Comets, not asteroids, scarred Moon's face about 4 billion years ago.
London, July 28 (ANI): A new study of ancient rocks in Greenland has suggested that icy comets - not rocky asteroids This is a list of numbered minor planets, nearly all of them asteroids, in sequential order.
As of late September 2007 there are 164,612 numbered minor planets, and many more not yet numbered. Most asteroids are ordinary and not particularly noteworthy. - launched a dramatic assault on the Earth and moon around 3.85 billion years ago, thus causing the lunar surface to become scarred.
"We can see craters on the moon's surface with the naked eye, but nobody actually knew what caused them - was it rocks, was it iron, was it ice?" Uffe Grae Jorgensen, an astronomer at the Niels Bohr Institute
The Niels Bohr Institute is part of the Niels Bohr Institute for Astronomy, Physics and Geophysics of the University of Copenhagen. in Copenhagen, Denmark, told New Scientist.
"It's exciting to find signs that it was actually ice," he said.
Evidence suggests that the Earth and moon had both formed around 4.5 billion years ago.
But, almost all the craters on the moon This is a list of craters on the Moon. The large majority of these features are impact craters. The crater nomenclature is governed by the International Astronomical Union, and this listing only includes features that are officially recognized by that scientific society. date to a later period, the "Late Heavy Bombardment The Late Heavy Bombardment (commonly referred to as the lunar cataclysm, or LHB) is a period of time approximately 3800 to 4100 million years ago (Mya) during which a large number of impact craters are believed to have formed on the Moon, and by inference on Earth, " 3.8 to 3.9 billion years ago, when around 100 million billion tonnes of rock or ice crashed onto the lunar surface.
To find out whether asteroids or comets were the main culprits for the bombardment, Jorgensen decided to measure levels of the element iridium iridium (ĭrĭd`ēəm), metallic chemical element; symbol Ir; at. no. 77; at. wt. 192.22; m.p. about 2,410°C;; b.p. about 4,130°C;; sp. gr. 22.55 at 20°C;; valence +3 or +4. in ancient terrestrial rocks.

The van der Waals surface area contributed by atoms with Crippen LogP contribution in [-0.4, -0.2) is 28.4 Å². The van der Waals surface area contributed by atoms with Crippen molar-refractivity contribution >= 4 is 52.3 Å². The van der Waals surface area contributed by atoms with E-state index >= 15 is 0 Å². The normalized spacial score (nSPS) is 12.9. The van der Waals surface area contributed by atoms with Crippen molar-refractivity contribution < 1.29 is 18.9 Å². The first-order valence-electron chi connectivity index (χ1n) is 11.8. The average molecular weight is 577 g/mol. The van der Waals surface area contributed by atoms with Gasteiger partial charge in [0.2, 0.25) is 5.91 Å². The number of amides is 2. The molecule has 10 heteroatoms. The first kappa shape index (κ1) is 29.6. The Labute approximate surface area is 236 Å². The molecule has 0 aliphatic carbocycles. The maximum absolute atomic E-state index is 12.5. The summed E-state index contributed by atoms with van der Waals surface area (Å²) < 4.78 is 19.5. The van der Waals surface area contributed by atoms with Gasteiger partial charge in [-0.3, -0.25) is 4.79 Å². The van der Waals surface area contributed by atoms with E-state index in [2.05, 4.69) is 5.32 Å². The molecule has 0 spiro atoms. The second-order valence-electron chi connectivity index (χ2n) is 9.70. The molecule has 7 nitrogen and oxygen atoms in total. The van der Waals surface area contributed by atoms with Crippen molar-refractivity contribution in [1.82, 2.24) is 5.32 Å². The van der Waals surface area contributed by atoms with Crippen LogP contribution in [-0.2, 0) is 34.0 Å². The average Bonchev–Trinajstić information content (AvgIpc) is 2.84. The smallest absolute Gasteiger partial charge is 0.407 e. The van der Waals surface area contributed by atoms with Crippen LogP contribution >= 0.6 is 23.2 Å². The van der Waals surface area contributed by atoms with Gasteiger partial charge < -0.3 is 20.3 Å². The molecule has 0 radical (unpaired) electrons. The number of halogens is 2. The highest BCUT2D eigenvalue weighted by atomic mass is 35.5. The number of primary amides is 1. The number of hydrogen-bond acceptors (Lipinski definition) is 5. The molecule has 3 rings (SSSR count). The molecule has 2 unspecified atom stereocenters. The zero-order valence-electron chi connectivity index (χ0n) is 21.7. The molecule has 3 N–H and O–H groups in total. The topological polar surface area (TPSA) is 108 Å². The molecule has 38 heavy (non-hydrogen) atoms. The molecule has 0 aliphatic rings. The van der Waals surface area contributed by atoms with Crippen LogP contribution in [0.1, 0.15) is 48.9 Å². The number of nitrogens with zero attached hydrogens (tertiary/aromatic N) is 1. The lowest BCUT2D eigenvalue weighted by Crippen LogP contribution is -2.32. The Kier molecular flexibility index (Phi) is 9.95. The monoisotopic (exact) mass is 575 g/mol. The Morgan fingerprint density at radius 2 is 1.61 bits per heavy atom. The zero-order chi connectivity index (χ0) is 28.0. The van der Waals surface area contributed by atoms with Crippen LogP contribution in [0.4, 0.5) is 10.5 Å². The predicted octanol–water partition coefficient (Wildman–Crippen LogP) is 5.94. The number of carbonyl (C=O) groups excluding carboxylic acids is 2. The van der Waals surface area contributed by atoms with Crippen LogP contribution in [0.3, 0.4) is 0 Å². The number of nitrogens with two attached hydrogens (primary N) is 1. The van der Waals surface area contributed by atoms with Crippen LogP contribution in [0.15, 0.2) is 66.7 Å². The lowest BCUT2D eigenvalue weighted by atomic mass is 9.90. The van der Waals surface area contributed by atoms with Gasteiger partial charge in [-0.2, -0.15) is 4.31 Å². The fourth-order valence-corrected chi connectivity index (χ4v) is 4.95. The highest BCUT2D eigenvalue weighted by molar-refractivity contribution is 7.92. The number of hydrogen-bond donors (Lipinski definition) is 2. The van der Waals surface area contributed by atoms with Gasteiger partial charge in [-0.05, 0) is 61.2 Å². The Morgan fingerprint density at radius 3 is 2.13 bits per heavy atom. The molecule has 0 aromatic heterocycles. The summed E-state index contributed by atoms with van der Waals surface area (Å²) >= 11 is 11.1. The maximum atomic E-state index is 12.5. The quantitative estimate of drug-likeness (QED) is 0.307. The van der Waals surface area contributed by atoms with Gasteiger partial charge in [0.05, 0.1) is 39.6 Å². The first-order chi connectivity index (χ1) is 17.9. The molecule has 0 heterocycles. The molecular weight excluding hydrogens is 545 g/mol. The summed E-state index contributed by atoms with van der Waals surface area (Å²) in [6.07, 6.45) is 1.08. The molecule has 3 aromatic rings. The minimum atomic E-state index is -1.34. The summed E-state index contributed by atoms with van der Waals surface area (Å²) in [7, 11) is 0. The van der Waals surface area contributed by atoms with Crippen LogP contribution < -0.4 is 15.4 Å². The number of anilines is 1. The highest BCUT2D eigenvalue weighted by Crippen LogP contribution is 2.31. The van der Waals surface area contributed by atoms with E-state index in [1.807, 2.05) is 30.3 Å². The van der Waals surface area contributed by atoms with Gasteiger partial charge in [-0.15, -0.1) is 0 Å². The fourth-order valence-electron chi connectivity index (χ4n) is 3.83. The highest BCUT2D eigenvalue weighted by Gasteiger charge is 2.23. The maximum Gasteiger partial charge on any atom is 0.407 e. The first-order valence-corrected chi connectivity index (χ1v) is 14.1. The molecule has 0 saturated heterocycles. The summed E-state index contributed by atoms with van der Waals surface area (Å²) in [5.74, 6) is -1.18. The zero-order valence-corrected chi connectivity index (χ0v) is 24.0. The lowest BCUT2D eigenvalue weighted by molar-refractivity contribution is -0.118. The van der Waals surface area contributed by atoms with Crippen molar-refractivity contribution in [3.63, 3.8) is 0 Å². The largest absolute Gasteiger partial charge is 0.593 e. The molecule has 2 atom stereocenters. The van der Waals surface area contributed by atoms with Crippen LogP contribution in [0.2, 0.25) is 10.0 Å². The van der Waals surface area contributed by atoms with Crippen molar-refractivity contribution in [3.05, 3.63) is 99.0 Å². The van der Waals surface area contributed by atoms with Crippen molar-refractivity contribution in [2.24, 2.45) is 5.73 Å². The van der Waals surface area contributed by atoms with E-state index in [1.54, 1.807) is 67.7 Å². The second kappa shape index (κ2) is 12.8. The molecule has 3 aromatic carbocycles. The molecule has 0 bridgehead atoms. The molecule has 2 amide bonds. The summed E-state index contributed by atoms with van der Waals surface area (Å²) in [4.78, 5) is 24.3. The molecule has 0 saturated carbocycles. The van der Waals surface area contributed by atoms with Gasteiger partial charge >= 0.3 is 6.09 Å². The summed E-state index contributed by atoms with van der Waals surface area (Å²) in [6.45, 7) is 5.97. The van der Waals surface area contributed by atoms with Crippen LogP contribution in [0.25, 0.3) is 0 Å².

Iridium is rare on the Earth's surface because almost all of it bound to iron and sank into the Earth's core soon after the planet had formed. But iridium is relatively common in comets and meteorites Meteorites
See also astronomy.
the science of aerolites, whether meteoric stones or meteorites. Also called aerolitics.
the study of meteorites. Also called meteoritics. .
His team calculated the amount of iridium that asteroids would leave on the Earth and moon compared to comets.
Because comets have more volatile elements and higher impact speeds due to their more elongated e·lon·gate
tr. & intr.v. e·lon·gat·ed, e·lon·gat·ing, e·lon·gates
To make or grow longer.
adj. or elongated
1. Made longer; extended.
2. Having more length than width; slender. orbits around the sun, they would create giant plumes on impact, allowing more iridium to escape into space than during asteroid impacts.
The team predicted that asteroid bombardment would leave iridium levels of 18,000 and 10,000 parts per trillion in rocks on the Earth and moon respectively, while the same figures for comet bombardment would be about 130 and 10.
Ancient moon rocks returned by NASA's Apollo missions have already confirmed that the lunar iridium levels are 10 parts per trillion or less.
To find out the terrestrial value, Jorgensen's team sampled some of the world's oldest rocks from Greenland, aged 3.8 billion years, and asked a Japanese laboratory to assess their iridium levels more accurately than ever before.
They contained iridium levels of 150 parts per trillion, which strongly suggests comets, rather than asteroids, caused the violent bombardment. (ANI)
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